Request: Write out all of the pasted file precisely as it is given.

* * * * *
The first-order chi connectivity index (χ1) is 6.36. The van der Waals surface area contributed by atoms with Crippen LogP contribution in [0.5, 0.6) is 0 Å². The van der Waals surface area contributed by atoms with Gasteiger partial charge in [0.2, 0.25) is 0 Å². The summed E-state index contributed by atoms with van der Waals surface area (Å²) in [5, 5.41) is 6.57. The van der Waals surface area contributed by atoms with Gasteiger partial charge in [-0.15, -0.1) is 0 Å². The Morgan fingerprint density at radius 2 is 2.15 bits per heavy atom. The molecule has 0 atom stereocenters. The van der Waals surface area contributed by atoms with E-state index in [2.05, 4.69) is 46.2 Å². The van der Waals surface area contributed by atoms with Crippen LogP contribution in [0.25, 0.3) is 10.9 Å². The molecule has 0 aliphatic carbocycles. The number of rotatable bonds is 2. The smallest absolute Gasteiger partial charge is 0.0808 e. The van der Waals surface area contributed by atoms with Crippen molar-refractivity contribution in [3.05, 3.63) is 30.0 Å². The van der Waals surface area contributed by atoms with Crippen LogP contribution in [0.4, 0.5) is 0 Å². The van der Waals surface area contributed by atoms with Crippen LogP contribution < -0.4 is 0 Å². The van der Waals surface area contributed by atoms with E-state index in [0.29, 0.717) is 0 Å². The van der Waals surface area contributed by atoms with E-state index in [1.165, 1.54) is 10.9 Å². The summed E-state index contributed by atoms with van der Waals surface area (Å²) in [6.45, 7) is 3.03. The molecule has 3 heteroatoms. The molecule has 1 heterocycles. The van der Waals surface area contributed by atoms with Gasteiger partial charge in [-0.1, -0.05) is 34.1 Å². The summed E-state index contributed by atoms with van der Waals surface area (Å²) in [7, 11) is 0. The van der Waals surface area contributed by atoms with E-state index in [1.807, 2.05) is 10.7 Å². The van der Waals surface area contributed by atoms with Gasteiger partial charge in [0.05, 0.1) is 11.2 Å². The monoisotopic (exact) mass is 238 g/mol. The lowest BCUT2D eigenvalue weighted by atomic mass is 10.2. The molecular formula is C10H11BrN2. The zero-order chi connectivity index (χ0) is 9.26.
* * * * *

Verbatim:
The first-order chi connectivity index (χ1) is 6.36. The van der Waals surface area contributed by atoms with Crippen LogP contribution in [0.5, 0.6) is 0 Å². The van der Waals surface area contributed by atoms with Gasteiger partial charge in [0.2, 0.25) is 0 Å². The summed E-state index contributed by atoms with van der Waals surface area (Å²) in [5, 5.41) is 6.57. The van der Waals surface area contributed by atoms with Gasteiger partial charge in [-0.15, -0.1) is 0 Å². The Morgan fingerprint density at radius 2 is 2.15 bits per heavy atom. The molecule has 0 atom stereocenters. The van der Waals surface area contributed by atoms with E-state index in [2.05, 4.69) is 46.2 Å². The van der Waals surface area contributed by atoms with Crippen LogP contribution in [0.25, 0.3) is 10.9 Å². The molecule has 0 aliphatic carbocycles. The number of rotatable bonds is 2. The smallest absolute Gasteiger partial charge is 0.0808 e. The van der Waals surface area contributed by atoms with Crippen molar-refractivity contribution in [3.05, 3.63) is 30.0 Å². The van der Waals surface area contributed by atoms with Crippen LogP contribution in [0.4, 0.5) is 0 Å². The van der Waals surface area contributed by atoms with Crippen LogP contribution < -0.4 is 0 Å². The van der Waals surface area contributed by atoms with E-state index in [0.29, 0.717) is 0 Å². The van der Waals surface area contributed by atoms with E-state index in [1.165, 1.54) is 10.9 Å². The summed E-state index contributed by atoms with van der Waals surface area (Å²) in [6.45, 7) is 3.03. The molecule has 3 heteroatoms. The molecule has 1 heterocycles. The van der Waals surface area contributed by atoms with Gasteiger partial charge in [-0.1, -0.05) is 34.1 Å². The summed E-state index contributed by atoms with van der Waals surface area (Å²) in [7, 11) is 0. The van der Waals surface area contributed by atoms with E-state index in [1.807, 2.05) is 10.7 Å². The van der Waals surface area contributed by atoms with Gasteiger partial charge in [0.05, 0.1) is 11.2 Å². The monoisotopic (exact) mass is 238 g/mol. The lowest BCUT2D eigenvalue weighted by atomic mass is 10.2. The molecular formula is C10H11BrN2. The zero-order chi connectivity index (χ0) is 9.26.